cathedral from the towers. The detail is beautiful. We shuffled through the crowd at the door and inside to marvel at the sheer size of the grand hall. Michael pointed out that you could probably fit 2 football fields from the back of the church to the adjacent wall. He’s probably about right. Near the alter we stood admiring the HUGE stain glass windows filling the church in a sea of beautiful blues and purples. Identical patterns decorate the two walls perpendicular to the altar. The detailed carvings of the alter thrones were equally as awe inspiring. Once we appreciated as much of the Cathedral as we could given our time constraints and began making our way toward the Eiffel Tower and Arc de Triumph to round out our list of hopeful destinations in Paris. We had to ask directions to make sure that we were heading in the correct direction, but miraculously the first 2 French pairs we stopped did not know what the Eiffel Tower was. They tried to figure out what we were talking about, but without any luck. How is that even possible?! We began walking hand in hand along the Seine River making our way
toward the Eiffel tower that was gradually getting bigger on the horizon. It was a combination of walking, skipping and jogging that eventually got us there. (I’d like to clarify so no one tries to take Michael’s man card that the skipping was entirely me.) We lost sight of the tower behind a few buildings for awhile and when we finally rounded the corner toward the architectural masterpiece it was imposingly close. We were standing together in front of the Eiffel tower – how cool is that?
As any good tourist would, we asked as many people as possible to take our picture for us in hopes that at least one would be great. We were lucky enough to stop this one French girl who was a fabulous photographer for us. She understood that we wanted the Eiffel Tower in the picture and not just a close-up of our faces and even went all out in kneeling on the ground to make sure she got the entire tower in the picture. (I never understand those other people. Why would someone standing in front of a world renowned structure desire a close-up picture of just them? Regardless of the simplicity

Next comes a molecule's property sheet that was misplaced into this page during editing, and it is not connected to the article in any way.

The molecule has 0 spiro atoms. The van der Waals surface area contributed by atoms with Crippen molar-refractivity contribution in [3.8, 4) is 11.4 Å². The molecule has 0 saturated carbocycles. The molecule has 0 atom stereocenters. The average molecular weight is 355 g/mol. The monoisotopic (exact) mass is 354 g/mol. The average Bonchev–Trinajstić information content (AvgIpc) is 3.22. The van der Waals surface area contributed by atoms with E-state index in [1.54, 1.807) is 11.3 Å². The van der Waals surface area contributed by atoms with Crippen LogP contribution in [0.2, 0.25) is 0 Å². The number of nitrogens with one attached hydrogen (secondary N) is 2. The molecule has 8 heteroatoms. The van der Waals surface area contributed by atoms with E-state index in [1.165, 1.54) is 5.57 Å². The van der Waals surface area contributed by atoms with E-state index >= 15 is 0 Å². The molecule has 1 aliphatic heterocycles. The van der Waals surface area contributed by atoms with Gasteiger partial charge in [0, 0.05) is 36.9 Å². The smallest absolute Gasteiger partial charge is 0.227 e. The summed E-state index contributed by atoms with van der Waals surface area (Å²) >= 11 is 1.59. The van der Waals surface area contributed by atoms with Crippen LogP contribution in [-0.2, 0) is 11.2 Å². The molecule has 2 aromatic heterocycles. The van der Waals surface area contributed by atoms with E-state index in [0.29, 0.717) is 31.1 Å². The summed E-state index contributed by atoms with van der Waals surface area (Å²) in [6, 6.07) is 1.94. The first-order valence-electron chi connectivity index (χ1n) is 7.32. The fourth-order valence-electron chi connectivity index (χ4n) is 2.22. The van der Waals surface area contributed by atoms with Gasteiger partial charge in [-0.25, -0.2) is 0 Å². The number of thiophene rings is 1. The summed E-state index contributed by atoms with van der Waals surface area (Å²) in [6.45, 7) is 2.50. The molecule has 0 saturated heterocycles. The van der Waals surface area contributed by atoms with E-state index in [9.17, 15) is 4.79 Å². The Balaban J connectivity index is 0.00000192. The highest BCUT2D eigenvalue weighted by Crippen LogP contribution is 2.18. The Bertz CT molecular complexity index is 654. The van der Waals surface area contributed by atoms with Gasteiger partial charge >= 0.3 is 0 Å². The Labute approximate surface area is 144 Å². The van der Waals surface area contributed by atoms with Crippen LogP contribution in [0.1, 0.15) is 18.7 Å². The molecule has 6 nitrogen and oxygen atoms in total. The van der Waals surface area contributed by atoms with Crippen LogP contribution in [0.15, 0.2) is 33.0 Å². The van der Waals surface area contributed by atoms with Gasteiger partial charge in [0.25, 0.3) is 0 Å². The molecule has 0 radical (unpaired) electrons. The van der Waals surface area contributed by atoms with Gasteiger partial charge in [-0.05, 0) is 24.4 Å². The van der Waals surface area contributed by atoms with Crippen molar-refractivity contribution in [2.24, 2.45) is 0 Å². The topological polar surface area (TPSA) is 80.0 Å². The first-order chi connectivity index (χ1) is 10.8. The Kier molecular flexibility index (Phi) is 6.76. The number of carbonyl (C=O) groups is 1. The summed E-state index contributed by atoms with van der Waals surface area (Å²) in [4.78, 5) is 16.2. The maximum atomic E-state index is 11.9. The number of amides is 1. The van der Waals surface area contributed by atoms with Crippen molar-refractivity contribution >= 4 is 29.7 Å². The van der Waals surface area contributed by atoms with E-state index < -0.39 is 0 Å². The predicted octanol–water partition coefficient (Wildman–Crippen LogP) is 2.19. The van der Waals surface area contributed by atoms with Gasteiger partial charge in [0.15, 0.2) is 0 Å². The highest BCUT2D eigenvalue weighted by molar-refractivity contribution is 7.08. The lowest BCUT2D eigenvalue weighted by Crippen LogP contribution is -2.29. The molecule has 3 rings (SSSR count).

of the question, I can’t tell you how many close-up pictures I have of myself from my travels.)
We had been walking by French bakeries all morning, smelling the coffee and admiring the pastries through the window. Our next order of business was to get espresso, French baguettes and sample some of those beautiful pastries. We stopped into a place called Bistrot Brasseie a few blocks from the Eiffel tower. Disappointingly, we ordered everything to go because we were running short on time. It was already 11am and our flight to Cairo leaves at 1:35pm. We each got a ham, mozzarella and tomato baguette as well as an espresso. Michael picked out a chocolate pastry dessert labeled ‘Royale’ while I went with the Almond Croissant. We brought our purchases back toward the Eiffel tower and claimed a bench facing the tower to sit and eat at. We ate in the most beautiful of silence. There were tulips blooming, birds chirping, couples walking by hand-in-hand stealing kisses at every opportunity. The beauty all around us that spoke so much more eloquently than any words Michael or I could have conceived.
Once we were finished we cleaned up the bench
of our wrappers and tried to find a gelato shop nearby to no avail. As if the wonders of the Louvre, the mystery of a Parisian night and the remaining history we overlooked were not enough, we would definitely have to make a trip back to enjoy the French version of gelato that I remember so fondly.
We found the taxi cab line and taxi drivers face lit up when we communicated our destination of the airport. Haha, a much better payday than a trip over to the Louvre, I suppose. Now, you’re not going to believe me, but this was quite the cab ride. Not just because Paris is notorious for their crazy driving (that’s going to be nothing compared to what I expect in Cairo), but because our cab driver was the most erratic man I’ve ever met. First, he started off by sharing his life story with us. He and his wife became accidentally pregnant with their son at the age of 19 and as any good Catholic, he and her were wed. They had a daughter 2 years later and so, he explains that he really did not choose his family. Then he goes on